Two poems by Wythe Marschall.
To get under the skin of the history of medieval European medicine—to understand this history through a different perspective to rational narrations of events—I’ve been writing sonnets about diseases, sufferers, and practitioners.
Each of the two poems here examines a different dimension of “skin.” In fourteen lines, I try to animate historical understandings of health and illness, giving voice to concerns over the fragility of the body and, moreover, the soul that seems far removed at first from the world of modern hospitals and pharmaceuticals.
The logic of the medieval world still strikes me as alien. Morality often influences physics, and the goal of the game is not really to live at all, but to die with conviction before the eyes of God. But by focusing on affect instead of fact, I hope to create a different sort of roadmap for a visitor to this world than the one offered in a history book.
The skin of uncertainty under which reality lies dormant
sloughs away after consulting very long tomes writ
by great-bearded men of learning. But can we be confident
that the slow-simmered juices of Damask muscats
alone dispelled the hollow twinges of colic? Because
Galen tells us so, it’s so? Or because our own eyes
have seen the sick soul remove his linen cap and arise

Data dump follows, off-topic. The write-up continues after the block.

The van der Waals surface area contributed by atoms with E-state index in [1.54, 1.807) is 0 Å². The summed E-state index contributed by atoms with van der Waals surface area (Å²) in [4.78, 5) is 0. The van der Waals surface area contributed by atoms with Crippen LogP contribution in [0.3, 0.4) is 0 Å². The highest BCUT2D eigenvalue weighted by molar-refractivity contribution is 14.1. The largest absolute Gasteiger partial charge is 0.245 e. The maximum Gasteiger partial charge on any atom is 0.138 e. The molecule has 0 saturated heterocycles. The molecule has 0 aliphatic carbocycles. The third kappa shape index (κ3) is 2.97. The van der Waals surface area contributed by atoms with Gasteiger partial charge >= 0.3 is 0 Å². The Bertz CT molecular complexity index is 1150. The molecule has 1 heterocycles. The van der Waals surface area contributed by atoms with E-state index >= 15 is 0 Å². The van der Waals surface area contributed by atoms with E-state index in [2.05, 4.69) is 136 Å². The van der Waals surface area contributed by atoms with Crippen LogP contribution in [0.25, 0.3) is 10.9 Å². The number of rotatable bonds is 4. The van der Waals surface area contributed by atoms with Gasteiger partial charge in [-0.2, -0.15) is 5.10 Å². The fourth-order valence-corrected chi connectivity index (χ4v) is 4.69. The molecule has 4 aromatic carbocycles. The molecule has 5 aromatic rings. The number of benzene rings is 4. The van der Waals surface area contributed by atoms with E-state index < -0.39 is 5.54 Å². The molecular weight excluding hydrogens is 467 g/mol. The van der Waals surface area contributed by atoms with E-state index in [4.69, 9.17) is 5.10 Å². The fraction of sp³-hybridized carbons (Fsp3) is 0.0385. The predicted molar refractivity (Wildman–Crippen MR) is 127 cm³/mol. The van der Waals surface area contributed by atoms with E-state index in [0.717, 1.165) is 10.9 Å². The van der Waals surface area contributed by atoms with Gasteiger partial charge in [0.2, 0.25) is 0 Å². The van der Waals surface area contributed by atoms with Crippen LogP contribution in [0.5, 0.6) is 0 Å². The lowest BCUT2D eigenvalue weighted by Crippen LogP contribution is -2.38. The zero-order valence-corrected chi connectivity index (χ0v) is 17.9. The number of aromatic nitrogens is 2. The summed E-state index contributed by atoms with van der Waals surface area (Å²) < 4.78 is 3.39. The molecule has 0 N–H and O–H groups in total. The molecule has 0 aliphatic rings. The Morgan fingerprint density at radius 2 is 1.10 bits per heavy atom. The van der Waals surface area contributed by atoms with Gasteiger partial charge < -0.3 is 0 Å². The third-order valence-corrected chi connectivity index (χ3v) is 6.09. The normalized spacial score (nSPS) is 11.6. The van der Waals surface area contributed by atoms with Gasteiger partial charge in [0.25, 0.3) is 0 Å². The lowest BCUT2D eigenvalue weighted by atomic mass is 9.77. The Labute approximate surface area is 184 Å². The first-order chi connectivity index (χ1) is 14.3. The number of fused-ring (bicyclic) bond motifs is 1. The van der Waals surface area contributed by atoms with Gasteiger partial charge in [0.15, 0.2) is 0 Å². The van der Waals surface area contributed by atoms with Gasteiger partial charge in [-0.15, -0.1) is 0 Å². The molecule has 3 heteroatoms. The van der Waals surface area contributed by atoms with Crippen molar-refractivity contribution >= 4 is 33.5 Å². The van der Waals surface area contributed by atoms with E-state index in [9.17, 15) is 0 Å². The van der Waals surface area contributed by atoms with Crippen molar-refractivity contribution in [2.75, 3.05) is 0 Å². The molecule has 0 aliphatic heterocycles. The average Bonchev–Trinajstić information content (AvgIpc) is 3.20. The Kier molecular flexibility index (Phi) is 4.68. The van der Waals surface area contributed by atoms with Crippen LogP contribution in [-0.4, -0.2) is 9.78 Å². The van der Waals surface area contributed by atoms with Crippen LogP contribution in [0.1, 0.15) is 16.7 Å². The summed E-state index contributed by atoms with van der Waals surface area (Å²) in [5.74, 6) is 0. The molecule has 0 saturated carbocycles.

to resume his work carding wool? Perhaps colic flies
on its own, by the work of that medicine we call time,
or perhaps by the work of “elves”… We suspect our system
approaches the real as other systems do not—but rhyme
alone is not song. So we stitch notes into the vital tomes,
lengthening them, as certain snails must roll in wet dirt
to buttress their shells for generations yet unbirthed.
Lepra (Hansen’s Disease)
The plague of lepers across medieval England
was twinned by a worse plague of leper houses,
priests, penitent Norman baron in fine blouses,
and false hope. Their skin did not need the bland
succor of physical healing, the lucky sick learned;
their souls alone should be cleansed and straightened.
There was no shame in submission to the medicine
that was God’s love—a regimen that burned
like shame and left skin deadened, faces leonine.
In this way, the problem was split from the disease:
Even if the latter could have been cured with the ease
of opening a shutter, would the light outside shine in?
The sinning soul that had called down the stain
of lepra from God’s armory of lessons still remained.
Follow Wythe on Twitter. Two further skinnets will be posted soon.
Image: Bartholin, Thomas. “Human skin hanging in frame.” Frontispiece from Anatomia, 1651. Wellcome Library, London. #L0001186 (Slide number 666).